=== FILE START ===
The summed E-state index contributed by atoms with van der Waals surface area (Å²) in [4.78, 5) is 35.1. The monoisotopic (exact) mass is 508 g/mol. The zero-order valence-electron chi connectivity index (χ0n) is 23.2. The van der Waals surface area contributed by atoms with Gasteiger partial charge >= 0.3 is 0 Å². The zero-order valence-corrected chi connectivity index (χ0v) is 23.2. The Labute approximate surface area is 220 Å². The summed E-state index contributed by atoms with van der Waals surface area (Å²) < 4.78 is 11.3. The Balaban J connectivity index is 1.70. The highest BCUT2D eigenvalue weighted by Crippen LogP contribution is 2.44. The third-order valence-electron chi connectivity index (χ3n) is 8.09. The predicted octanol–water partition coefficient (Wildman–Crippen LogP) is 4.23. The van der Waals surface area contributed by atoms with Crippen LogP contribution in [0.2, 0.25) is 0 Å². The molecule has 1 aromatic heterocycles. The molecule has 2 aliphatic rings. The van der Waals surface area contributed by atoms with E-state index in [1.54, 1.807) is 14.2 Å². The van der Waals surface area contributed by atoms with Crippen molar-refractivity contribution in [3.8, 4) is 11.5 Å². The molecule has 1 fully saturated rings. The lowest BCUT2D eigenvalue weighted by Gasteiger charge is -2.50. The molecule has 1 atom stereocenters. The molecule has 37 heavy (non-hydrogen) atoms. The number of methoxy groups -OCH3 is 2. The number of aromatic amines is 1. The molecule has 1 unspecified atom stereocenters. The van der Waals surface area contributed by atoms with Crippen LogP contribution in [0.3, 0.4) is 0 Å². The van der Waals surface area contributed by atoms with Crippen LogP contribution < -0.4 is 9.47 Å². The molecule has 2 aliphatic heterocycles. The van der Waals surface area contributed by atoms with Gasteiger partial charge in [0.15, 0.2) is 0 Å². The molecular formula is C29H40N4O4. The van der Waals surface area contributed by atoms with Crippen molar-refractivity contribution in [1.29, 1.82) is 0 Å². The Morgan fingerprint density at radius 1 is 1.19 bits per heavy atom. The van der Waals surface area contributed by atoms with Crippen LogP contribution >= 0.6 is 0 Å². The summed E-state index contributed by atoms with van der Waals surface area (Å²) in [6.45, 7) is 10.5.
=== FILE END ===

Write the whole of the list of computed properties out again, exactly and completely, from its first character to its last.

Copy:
The summed E-state index contributed by atoms with van der Waals surface area (Å²) in [4.78, 5) is 35.1. The monoisotopic (exact) mass is 508 g/mol. The zero-order valence-electron chi connectivity index (χ0n) is 23.2. The van der Waals surface area contributed by atoms with Gasteiger partial charge >= 0.3 is 0 Å². The zero-order valence-corrected chi connectivity index (χ0v) is 23.2. The Labute approximate surface area is 220 Å². The summed E-state index contributed by atoms with van der Waals surface area (Å²) < 4.78 is 11.3. The Balaban J connectivity index is 1.70. The highest BCUT2D eigenvalue weighted by Crippen LogP contribution is 2.44. The third-order valence-electron chi connectivity index (χ3n) is 8.09. The predicted octanol–water partition coefficient (Wildman–Crippen LogP) is 4.23. The van der Waals surface area contributed by atoms with Crippen LogP contribution in [0.2, 0.25) is 0 Å². The molecule has 1 aromatic heterocycles. The molecule has 2 aliphatic rings. The van der Waals surface area contributed by atoms with E-state index in [1.54, 1.807) is 14.2 Å². The van der Waals surface area contributed by atoms with Crippen molar-refractivity contribution in [3.8, 4) is 11.5 Å². The molecule has 1 fully saturated rings. The lowest BCUT2D eigenvalue weighted by Gasteiger charge is -2.50. The molecule has 1 atom stereocenters. The molecule has 37 heavy (non-hydrogen) atoms. The number of methoxy groups -OCH3 is 2. The number of aromatic amines is 1. The molecule has 1 unspecified atom stereocenters. The van der Waals surface area contributed by atoms with Crippen LogP contribution in [0.3, 0.4) is 0 Å². The van der Waals surface area contributed by atoms with Crippen LogP contribution < -0.4 is 9.47 Å². The molecule has 2 aliphatic heterocycles. The van der Waals surface area contributed by atoms with Gasteiger partial charge in [0.15, 0.2) is 0 Å². The molecular formula is C29H40N4O4. The van der Waals surface area contributed by atoms with Crippen molar-refractivity contribution in [1.29, 1.82) is 0 Å². The Morgan fingerprint density at radius 1 is 1.19 bits per heavy atom. The van der Waals surface area contributed by atoms with Crippen LogP contribution >= 0.6 is 0 Å². The summed E-state index contributed by atoms with van der Waals surface area (Å²) in [6.45, 7) is 10.5.